Publications From Our Department
Publications From Our Department
Hock, H.,H. (ed.) (2014). Vedic studies:Language, texts, culture, and philosophy, viii, 244p.; New Delhi: The Rashtriya Sanskrit Sansthan and D. K. Printworld; ISBN 13:978-81-246-0727-5
Published: Wed, 30 Oct 2013
This volume contains scholarly papers from the Veda Sessions of the 15th World Sanskrit Conference, touching a broad spectrum of the Vedic tradition and focusing on three major aspects of that tradition: language and linguistics; textual criticism and text edition; and culture, philosophy, mythology.
RAJESHWARI V. PANDHARIPANDE (2013). The language of Hinduism in the US diaspora Volume 32, Issue 3, pages 417–428
Published: Mon, 28 Oct 2013
The use of English in rituals in the Hindu diaspora in the US is a major change for the religion, since English is excluded from Hindu rituals in India. This paper demonstrates that: (a) this change has impacted the structure of English and the system of Hinduism; (b) Hindu saints, the ‘authority’ in Hinduism, sanction this change; (c) the media further promotes it; and (d) it impacts the degree of functional load and transparency for the languages of rituals while creating di-systems, or mixed codes with two systems of thought. The implications of this discussion for the theory of language change, maintenance and loss of language will be presented.
Markee, N. and Kunitz, S. (2013). Doing planning and task performance in second language acquisition: An ethnomethodological respecification. Language Learning. 1-36.
Published: Wed, 11 Sep 2013
We use insights and methods from ethnomethodological conversation analysis and discursive psychology to develop an account of embodied word and grammar searches as socially distributed planning practices. These practices, which were produced by three intermediate learners of Italian as a Foreign Language (IFL), occurred massively in natural data that were gathered during a 3-week period from a third-semester IFL course at a university in the United States. We develop a behavioral analysis of these data that shows: (1) what participants do during planning talk and how they do such talk and (2) whether they actually do what they planned to do.
Peter Lasersohn (2013) Non-World Indices and Assessment-Sensitivity. Inquiry 56.2-3.122-148
Published: Thu, 06 Jun 2013
I argue that sentence contents should be assigned truth-values relative to parameters other than a possible world only if those parameters are fixed by the context of assessment rather than the context of use. Standard counterexamples, including tense, de se attitudes, and knowledge ascriptions, all admit of alternative analyses which do not make use of such parameters. Moreover, allowing such indices greatly complicates the task of defining disagreement, and forces an odd separation between what is true, and what someone has truthfully said. If non-world indices are always fixed by the context of assessment, a characterization of semantic theories as ‘relativist’ in terms of assessment-sensitivity converges with a characterization in terms of sensitivity to non-world indices. More tentatively, I suggest that even a possible world index, when used in the assignment of truth-values to sentence contents, should be fixed by the context of assessment, not the context of use. This eliminates MacFarlane's category of ‘non-indexical contextualism’, and results in a system in which parameters fixed by the context of use are used only in the assignment of contents to linguistic expressions, and parameters used in the assignment of truth-values to contents are uniformly fixed by the context of assessment.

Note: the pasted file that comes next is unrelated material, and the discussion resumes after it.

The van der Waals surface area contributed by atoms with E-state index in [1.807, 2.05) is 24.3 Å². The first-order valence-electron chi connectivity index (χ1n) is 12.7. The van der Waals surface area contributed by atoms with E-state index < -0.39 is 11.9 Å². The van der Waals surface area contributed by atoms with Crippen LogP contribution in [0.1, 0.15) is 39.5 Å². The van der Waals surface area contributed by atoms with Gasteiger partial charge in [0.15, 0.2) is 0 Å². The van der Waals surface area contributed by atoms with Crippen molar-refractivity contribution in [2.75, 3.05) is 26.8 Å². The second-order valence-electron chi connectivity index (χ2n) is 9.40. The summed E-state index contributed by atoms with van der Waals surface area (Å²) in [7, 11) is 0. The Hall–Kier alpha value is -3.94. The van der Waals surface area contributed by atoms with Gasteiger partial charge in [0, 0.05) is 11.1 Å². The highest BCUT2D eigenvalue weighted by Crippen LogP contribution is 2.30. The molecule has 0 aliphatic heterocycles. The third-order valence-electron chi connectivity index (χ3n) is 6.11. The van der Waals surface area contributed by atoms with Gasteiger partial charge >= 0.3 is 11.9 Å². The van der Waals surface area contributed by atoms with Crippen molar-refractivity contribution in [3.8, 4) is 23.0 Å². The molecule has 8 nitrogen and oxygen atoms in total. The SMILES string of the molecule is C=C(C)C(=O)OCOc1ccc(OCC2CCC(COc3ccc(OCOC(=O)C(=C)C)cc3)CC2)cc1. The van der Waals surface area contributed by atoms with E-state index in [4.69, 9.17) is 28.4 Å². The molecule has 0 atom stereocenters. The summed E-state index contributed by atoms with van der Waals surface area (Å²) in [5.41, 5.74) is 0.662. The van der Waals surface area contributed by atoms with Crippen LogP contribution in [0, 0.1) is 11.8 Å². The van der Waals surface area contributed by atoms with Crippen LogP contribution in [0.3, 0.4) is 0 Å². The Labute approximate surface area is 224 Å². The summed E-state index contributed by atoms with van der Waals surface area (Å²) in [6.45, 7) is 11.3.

Albirini, Abdulkafi and Elabbas Benmamoun. In Press. Aspects of second language transfer in the oral production of Egyptian and Palestinian heritage speakers. International Journal of Bilingualism.
Published: Wed, 19 Dec 2012
The nature and extent of the impact of language transfer in majority–minority language contexts have been widely debated in both second- and heritage-language acquisition. This study examines four linguistic areas in three oral narratives collected from Egyptian and Palestinian heritage speakers in the United States (namely, plural and dual morphology, possessive constructions, and restrictive relative clauses), with a special focus on how the second language (English) influences the structure and use of these areas in connected discourse. In addition, the study examines the relationship between second-language transfer and the incompleteness and attrition of heritage Arabic. The findings show that heritage speakers have various gaps in their knowledge of the examined areas, particularly in forms and patterns that diverge from their counterparts in their dominant L2. The results also suggest that transfer effects are restricted to specific forms that are marked (e.g. broken plurals), infrequent (duals), or characterized by processing difficulty (as seems to be the case with the dependencies in the relative clauses). Moreover, transfer effects are intimately related to both the attrition and incomplete acquisition of the speakers’ knowledge of the four areas under study. The implications of the study for heritage language research are discussed.